Another re-match this day. We traveled to Wells, who we also played that same we we previously played Buffalo State. I was a bit nervous about this one. Road trip against a team we beat fairly easily before in their first home match in 2 years who was likely feeling a bit confident after having a decent win the week before. We had a fairly comfortable win in the first set, but after that it was a real battle.

We went down by quite a bit early in the second set and never got back into it. Same sort of thing happened in the third, but we managed to catch up and win. It looked like the same sort of thing was going to happen in the fourth set. After falling behind early we eventually worked ourselves into a 20-24 lead (or something close to that). We couldn’t finish it off, though, and eventually lost 32-30. Then we also lost the 5th 15-11.

Obviously, that was a hard one to take. I told the players after the match that we played to much not to lose and not enough to win. You can make a really good case that we should have won when looking at the stats. We had the better numbers everywhere except aces. Multiple players had personal best matches. One of the players afterwards expressed her thoughts that she felt like we played really well, and in ways we certainly did.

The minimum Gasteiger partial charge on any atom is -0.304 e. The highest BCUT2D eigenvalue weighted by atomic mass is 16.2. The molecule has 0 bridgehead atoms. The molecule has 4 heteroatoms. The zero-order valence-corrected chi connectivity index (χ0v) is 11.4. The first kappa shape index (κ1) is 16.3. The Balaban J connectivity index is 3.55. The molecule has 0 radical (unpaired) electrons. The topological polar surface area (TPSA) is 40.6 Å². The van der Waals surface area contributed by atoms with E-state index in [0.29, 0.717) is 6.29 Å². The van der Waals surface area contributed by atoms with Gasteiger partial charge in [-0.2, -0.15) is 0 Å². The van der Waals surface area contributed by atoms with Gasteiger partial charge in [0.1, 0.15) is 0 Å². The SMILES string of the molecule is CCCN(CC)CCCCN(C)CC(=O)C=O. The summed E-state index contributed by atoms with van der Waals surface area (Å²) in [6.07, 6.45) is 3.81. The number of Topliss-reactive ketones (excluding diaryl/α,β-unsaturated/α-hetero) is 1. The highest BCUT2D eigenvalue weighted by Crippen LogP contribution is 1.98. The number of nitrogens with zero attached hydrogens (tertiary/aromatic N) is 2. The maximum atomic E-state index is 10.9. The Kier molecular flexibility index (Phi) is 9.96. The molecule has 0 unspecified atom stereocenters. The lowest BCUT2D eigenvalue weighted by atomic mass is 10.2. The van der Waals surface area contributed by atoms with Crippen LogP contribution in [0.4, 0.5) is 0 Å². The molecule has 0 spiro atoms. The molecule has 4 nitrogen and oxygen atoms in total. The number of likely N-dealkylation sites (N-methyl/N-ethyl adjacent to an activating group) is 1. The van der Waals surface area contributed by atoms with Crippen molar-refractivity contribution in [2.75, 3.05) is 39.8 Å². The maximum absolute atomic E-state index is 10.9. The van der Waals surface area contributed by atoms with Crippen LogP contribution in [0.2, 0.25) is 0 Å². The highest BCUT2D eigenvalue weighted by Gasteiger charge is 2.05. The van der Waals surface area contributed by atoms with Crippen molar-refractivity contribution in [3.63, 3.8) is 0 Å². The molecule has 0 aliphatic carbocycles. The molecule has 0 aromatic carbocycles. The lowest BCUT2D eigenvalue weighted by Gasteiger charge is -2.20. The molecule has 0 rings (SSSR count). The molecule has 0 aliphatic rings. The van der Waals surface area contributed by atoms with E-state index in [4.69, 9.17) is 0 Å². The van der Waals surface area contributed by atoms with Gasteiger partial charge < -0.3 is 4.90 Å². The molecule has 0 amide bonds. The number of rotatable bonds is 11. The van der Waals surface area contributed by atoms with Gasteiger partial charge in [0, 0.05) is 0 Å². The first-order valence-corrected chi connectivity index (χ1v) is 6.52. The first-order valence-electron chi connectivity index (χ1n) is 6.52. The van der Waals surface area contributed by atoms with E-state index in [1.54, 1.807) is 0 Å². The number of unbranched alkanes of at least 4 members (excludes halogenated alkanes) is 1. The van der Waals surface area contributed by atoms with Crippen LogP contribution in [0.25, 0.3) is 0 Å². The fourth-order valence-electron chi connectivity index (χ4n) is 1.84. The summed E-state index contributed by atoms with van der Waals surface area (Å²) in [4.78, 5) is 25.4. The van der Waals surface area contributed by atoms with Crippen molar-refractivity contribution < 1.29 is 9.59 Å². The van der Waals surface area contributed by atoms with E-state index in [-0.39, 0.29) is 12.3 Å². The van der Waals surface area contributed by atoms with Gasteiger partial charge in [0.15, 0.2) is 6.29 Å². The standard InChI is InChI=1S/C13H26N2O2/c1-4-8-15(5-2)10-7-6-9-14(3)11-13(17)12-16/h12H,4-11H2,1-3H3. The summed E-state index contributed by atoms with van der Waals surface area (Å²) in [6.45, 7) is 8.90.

Now to turn our focus to conference!

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John Forman
John Forman

John is currently the Talent Strategy Manager (oversees the national teams) and Indoor Performance Director for Volleyball England, as well as Global Director for Volleyball for Nation Academy. His volleyball coaching experience includes all three NCAA divisions, plus Junior College, in the US; university and club teams in the UK; professional coaching in Sweden; and both coaching and club management at the Juniors level. He's also been a visiting coach at national team, professional club, and juniors programs in several countries. Learn more on his bio page.